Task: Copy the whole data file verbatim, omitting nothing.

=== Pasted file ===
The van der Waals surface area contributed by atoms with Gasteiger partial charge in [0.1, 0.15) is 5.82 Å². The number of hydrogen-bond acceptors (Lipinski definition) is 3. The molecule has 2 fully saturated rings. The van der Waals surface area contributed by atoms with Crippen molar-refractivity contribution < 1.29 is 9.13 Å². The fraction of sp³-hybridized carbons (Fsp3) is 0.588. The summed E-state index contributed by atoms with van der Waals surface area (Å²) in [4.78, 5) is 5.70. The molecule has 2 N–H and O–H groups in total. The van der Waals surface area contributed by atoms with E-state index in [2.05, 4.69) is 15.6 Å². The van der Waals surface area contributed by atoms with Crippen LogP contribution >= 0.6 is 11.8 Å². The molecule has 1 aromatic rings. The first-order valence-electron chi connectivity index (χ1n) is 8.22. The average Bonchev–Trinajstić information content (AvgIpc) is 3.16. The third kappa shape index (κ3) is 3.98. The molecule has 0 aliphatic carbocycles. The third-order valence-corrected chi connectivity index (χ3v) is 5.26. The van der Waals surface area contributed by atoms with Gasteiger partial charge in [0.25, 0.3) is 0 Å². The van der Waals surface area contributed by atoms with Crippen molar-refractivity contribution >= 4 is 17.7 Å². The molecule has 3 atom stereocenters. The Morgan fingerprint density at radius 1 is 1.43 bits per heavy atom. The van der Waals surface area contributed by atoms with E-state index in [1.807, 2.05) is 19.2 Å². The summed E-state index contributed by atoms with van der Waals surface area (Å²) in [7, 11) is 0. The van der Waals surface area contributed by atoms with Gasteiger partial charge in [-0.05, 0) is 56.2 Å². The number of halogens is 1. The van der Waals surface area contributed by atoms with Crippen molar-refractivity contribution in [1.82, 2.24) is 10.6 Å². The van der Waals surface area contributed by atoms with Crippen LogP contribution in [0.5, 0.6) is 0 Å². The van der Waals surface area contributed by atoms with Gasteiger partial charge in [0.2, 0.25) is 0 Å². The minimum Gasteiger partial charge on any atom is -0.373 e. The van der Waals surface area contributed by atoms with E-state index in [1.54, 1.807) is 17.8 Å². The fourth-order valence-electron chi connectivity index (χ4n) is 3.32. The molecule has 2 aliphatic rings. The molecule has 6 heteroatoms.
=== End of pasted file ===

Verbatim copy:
The van der Waals surface area contributed by atoms with Gasteiger partial charge in [0.1, 0.15) is 5.82 Å². The number of hydrogen-bond acceptors (Lipinski definition) is 3. The molecule has 2 fully saturated rings. The van der Waals surface area contributed by atoms with Crippen molar-refractivity contribution < 1.29 is 9.13 Å². The fraction of sp³-hybridized carbons (Fsp3) is 0.588. The summed E-state index contributed by atoms with van der Waals surface area (Å²) in [4.78, 5) is 5.70. The molecule has 2 N–H and O–H groups in total. The van der Waals surface area contributed by atoms with E-state index in [2.05, 4.69) is 15.6 Å². The van der Waals surface area contributed by atoms with Crippen LogP contribution >= 0.6 is 11.8 Å². The molecule has 1 aromatic rings. The first-order valence-electron chi connectivity index (χ1n) is 8.22. The average Bonchev–Trinajstić information content (AvgIpc) is 3.16. The third kappa shape index (κ3) is 3.98. The molecule has 0 aliphatic carbocycles. The third-order valence-corrected chi connectivity index (χ3v) is 5.26. The van der Waals surface area contributed by atoms with Gasteiger partial charge in [0.25, 0.3) is 0 Å². The van der Waals surface area contributed by atoms with Crippen molar-refractivity contribution >= 4 is 17.7 Å². The molecule has 3 atom stereocenters. The Morgan fingerprint density at radius 1 is 1.43 bits per heavy atom. The van der Waals surface area contributed by atoms with E-state index in [1.807, 2.05) is 19.2 Å². The summed E-state index contributed by atoms with van der Waals surface area (Å²) in [7, 11) is 0. The van der Waals surface area contributed by atoms with Gasteiger partial charge in [-0.05, 0) is 56.2 Å². The number of halogens is 1. The van der Waals surface area contributed by atoms with Crippen molar-refractivity contribution in [1.82, 2.24) is 10.6 Å². The van der Waals surface area contributed by atoms with Crippen LogP contribution in [0.5, 0.6) is 0 Å². The van der Waals surface area contributed by atoms with Gasteiger partial charge in [0.2, 0.25) is 0 Å². The minimum Gasteiger partial charge on any atom is -0.373 e. The van der Waals surface area contributed by atoms with E-state index in [1.54, 1.807) is 17.8 Å². The fourth-order valence-electron chi connectivity index (χ4n) is 3.32. The molecule has 2 aliphatic rings. The molecule has 6 heteroatoms.